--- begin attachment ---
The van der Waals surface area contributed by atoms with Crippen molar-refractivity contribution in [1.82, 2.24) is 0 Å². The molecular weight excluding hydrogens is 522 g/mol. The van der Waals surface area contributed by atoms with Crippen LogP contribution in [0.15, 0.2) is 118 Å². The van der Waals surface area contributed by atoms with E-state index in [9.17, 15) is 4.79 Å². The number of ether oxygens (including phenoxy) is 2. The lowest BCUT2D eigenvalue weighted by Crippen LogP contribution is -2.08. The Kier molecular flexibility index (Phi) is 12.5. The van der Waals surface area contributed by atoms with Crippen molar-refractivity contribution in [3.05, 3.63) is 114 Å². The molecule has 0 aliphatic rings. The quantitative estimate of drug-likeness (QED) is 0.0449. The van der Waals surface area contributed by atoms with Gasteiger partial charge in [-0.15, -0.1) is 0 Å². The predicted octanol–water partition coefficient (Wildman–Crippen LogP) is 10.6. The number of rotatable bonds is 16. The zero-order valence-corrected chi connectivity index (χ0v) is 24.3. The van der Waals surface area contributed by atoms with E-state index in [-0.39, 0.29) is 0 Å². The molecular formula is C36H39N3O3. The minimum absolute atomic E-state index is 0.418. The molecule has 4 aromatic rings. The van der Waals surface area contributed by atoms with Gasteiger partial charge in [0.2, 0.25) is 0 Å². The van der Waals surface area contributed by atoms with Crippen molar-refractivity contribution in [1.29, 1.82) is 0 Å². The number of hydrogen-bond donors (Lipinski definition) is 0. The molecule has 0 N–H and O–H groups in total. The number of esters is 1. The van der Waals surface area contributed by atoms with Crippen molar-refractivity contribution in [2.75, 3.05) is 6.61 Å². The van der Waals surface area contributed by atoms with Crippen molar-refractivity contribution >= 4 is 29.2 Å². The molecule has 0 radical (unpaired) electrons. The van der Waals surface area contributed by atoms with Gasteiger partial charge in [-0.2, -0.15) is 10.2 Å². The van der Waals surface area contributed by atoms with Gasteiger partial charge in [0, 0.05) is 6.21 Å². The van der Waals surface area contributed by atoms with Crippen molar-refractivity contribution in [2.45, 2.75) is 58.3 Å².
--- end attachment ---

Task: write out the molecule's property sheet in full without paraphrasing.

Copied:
The van der Waals surface area contributed by atoms with Crippen molar-refractivity contribution in [1.82, 2.24) is 0 Å². The molecular weight excluding hydrogens is 522 g/mol. The van der Waals surface area contributed by atoms with Crippen LogP contribution in [0.15, 0.2) is 118 Å². The van der Waals surface area contributed by atoms with E-state index in [9.17, 15) is 4.79 Å². The number of ether oxygens (including phenoxy) is 2. The lowest BCUT2D eigenvalue weighted by Crippen LogP contribution is -2.08. The Kier molecular flexibility index (Phi) is 12.5. The van der Waals surface area contributed by atoms with Crippen molar-refractivity contribution in [3.05, 3.63) is 114 Å². The molecule has 0 aliphatic rings. The quantitative estimate of drug-likeness (QED) is 0.0449. The van der Waals surface area contributed by atoms with Gasteiger partial charge in [-0.15, -0.1) is 0 Å². The predicted octanol–water partition coefficient (Wildman–Crippen LogP) is 10.6. The number of rotatable bonds is 16. The zero-order valence-corrected chi connectivity index (χ0v) is 24.3. The van der Waals surface area contributed by atoms with E-state index in [-0.39, 0.29) is 0 Å². The molecular formula is C36H39N3O3. The minimum absolute atomic E-state index is 0.418. The molecule has 4 aromatic rings. The van der Waals surface area contributed by atoms with Gasteiger partial charge in [0.2, 0.25) is 0 Å². The van der Waals surface area contributed by atoms with Crippen molar-refractivity contribution in [1.29, 1.82) is 0 Å². The number of hydrogen-bond donors (Lipinski definition) is 0. The molecule has 0 N–H and O–H groups in total. The number of esters is 1. The van der Waals surface area contributed by atoms with Crippen molar-refractivity contribution in [2.75, 3.05) is 6.61 Å². The van der Waals surface area contributed by atoms with Crippen molar-refractivity contribution >= 4 is 29.2 Å². The molecule has 0 radical (unpaired) electrons. The van der Waals surface area contributed by atoms with Gasteiger partial charge in [-0.2, -0.15) is 10.2 Å². The van der Waals surface area contributed by atoms with Gasteiger partial charge in [0, 0.05) is 6.21 Å². The van der Waals surface area contributed by atoms with Crippen molar-refractivity contribution in [2.45, 2.75) is 58.3 Å².